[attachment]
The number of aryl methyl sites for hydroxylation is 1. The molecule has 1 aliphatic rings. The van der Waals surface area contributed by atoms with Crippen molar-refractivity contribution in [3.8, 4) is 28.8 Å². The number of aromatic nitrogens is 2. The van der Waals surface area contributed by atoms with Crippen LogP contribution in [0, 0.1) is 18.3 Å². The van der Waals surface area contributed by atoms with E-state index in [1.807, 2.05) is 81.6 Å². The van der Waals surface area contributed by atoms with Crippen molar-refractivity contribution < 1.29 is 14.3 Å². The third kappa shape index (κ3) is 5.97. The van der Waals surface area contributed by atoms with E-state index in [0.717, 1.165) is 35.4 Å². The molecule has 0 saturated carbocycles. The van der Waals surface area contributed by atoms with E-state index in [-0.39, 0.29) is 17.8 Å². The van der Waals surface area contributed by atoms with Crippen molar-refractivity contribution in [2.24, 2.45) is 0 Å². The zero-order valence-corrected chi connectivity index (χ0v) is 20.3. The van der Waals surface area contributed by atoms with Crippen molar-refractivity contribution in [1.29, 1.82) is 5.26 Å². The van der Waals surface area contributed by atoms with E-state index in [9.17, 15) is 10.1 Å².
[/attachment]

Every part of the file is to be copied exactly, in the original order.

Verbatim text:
The number of aryl methyl sites for hydroxylation is 1. The molecule has 1 aliphatic rings. The van der Waals surface area contributed by atoms with Crippen molar-refractivity contribution in [3.8, 4) is 28.8 Å². The number of aromatic nitrogens is 2. The van der Waals surface area contributed by atoms with Crippen LogP contribution in [0, 0.1) is 18.3 Å². The van der Waals surface area contributed by atoms with E-state index in [1.807, 2.05) is 81.6 Å². The van der Waals surface area contributed by atoms with Crippen molar-refractivity contribution < 1.29 is 14.3 Å². The third kappa shape index (κ3) is 5.97. The van der Waals surface area contributed by atoms with E-state index in [0.717, 1.165) is 35.4 Å². The molecule has 0 saturated carbocycles. The van der Waals surface area contributed by atoms with E-state index in [-0.39, 0.29) is 17.8 Å². The van der Waals surface area contributed by atoms with Crippen molar-refractivity contribution in [2.24, 2.45) is 0 Å². The zero-order valence-corrected chi connectivity index (χ0v) is 20.3. The van der Waals surface area contributed by atoms with Crippen molar-refractivity contribution in [1.29, 1.82) is 5.26 Å². The van der Waals surface area contributed by atoms with E-state index in [9.17, 15) is 10.1 Å².